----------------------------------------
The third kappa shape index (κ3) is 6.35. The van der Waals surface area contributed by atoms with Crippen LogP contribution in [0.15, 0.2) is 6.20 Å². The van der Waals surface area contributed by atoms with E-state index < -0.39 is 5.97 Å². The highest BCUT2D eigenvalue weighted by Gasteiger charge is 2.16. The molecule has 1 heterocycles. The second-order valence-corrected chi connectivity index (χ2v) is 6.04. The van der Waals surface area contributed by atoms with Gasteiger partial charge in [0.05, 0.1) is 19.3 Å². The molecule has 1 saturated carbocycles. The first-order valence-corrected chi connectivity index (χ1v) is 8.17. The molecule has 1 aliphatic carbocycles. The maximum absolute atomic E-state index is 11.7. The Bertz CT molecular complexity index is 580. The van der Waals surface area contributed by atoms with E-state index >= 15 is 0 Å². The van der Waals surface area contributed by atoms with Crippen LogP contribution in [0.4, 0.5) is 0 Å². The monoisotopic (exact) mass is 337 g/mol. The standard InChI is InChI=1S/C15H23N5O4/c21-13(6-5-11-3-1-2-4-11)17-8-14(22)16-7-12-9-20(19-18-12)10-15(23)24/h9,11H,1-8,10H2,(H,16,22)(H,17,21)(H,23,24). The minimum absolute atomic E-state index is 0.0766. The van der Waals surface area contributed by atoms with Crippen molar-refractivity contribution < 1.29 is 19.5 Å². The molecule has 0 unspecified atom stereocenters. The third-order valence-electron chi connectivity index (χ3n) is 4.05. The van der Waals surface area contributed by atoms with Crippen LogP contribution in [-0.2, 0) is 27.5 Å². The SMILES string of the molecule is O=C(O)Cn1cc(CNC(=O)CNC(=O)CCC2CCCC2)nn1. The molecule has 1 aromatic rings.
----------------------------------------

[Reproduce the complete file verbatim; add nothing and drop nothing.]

The third kappa shape index (κ3) is 6.35. The van der Waals surface area contributed by atoms with Crippen LogP contribution in [0.15, 0.2) is 6.20 Å². The van der Waals surface area contributed by atoms with E-state index < -0.39 is 5.97 Å². The highest BCUT2D eigenvalue weighted by Gasteiger charge is 2.16. The molecule has 1 heterocycles. The second-order valence-corrected chi connectivity index (χ2v) is 6.04. The van der Waals surface area contributed by atoms with Gasteiger partial charge in [0.05, 0.1) is 19.3 Å². The molecule has 1 saturated carbocycles. The first-order valence-corrected chi connectivity index (χ1v) is 8.17. The molecule has 1 aliphatic carbocycles. The maximum absolute atomic E-state index is 11.7. The Bertz CT molecular complexity index is 580. The van der Waals surface area contributed by atoms with E-state index >= 15 is 0 Å². The van der Waals surface area contributed by atoms with Crippen LogP contribution in [0.4, 0.5) is 0 Å². The monoisotopic (exact) mass is 337 g/mol. The standard InChI is InChI=1S/C15H23N5O4/c21-13(6-5-11-3-1-2-4-11)17-8-14(22)16-7-12-9-20(19-18-12)10-15(23)24/h9,11H,1-8,10H2,(H,16,22)(H,17,21)(H,23,24). The minimum absolute atomic E-state index is 0.0766. The van der Waals surface area contributed by atoms with Crippen molar-refractivity contribution < 1.29 is 19.5 Å². The molecule has 0 unspecified atom stereocenters. The third-order valence-electron chi connectivity index (χ3n) is 4.05. The van der Waals surface area contributed by atoms with Crippen LogP contribution in [-0.2, 0) is 27.5 Å². The SMILES string of the molecule is O=C(O)Cn1cc(CNC(=O)CNC(=O)CCC2CCCC2)nn1. The molecule has 1 aromatic rings.